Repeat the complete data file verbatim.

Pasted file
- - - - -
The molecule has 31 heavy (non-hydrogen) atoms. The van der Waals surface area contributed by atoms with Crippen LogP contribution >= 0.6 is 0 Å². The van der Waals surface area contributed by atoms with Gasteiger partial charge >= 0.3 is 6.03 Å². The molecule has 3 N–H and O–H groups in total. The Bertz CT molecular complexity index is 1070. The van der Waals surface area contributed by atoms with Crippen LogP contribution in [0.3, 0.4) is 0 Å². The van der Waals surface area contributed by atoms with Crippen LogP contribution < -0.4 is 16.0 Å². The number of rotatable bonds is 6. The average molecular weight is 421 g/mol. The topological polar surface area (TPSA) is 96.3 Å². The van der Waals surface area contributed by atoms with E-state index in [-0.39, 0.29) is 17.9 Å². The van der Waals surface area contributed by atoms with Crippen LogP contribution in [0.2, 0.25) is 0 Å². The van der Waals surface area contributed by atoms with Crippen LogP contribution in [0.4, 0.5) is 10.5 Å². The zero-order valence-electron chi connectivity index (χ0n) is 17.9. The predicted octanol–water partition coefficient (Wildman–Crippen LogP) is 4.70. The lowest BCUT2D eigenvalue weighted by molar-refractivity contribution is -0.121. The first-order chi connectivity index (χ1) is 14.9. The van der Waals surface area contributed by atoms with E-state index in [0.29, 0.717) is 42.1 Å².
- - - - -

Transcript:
The molecule has 31 heavy (non-hydrogen) atoms. The van der Waals surface area contributed by atoms with Crippen LogP contribution >= 0.6 is 0 Å². The van der Waals surface area contributed by atoms with Gasteiger partial charge >= 0.3 is 6.03 Å². The molecule has 3 N–H and O–H groups in total. The Bertz CT molecular complexity index is 1070. The van der Waals surface area contributed by atoms with Crippen LogP contribution in [0.3, 0.4) is 0 Å². The van der Waals surface area contributed by atoms with Crippen LogP contribution < -0.4 is 16.0 Å². The number of rotatable bonds is 6. The average molecular weight is 421 g/mol. The topological polar surface area (TPSA) is 96.3 Å². The van der Waals surface area contributed by atoms with E-state index in [-0.39, 0.29) is 17.9 Å². The van der Waals surface area contributed by atoms with Crippen LogP contribution in [0.2, 0.25) is 0 Å². The van der Waals surface area contributed by atoms with Crippen LogP contribution in [0.4, 0.5) is 10.5 Å². The zero-order valence-electron chi connectivity index (χ0n) is 17.9. The predicted octanol–water partition coefficient (Wildman–Crippen LogP) is 4.70. The lowest BCUT2D eigenvalue weighted by molar-refractivity contribution is -0.121. The first-order chi connectivity index (χ1) is 14.9. The van der Waals surface area contributed by atoms with E-state index in [0.29, 0.717) is 42.1 Å².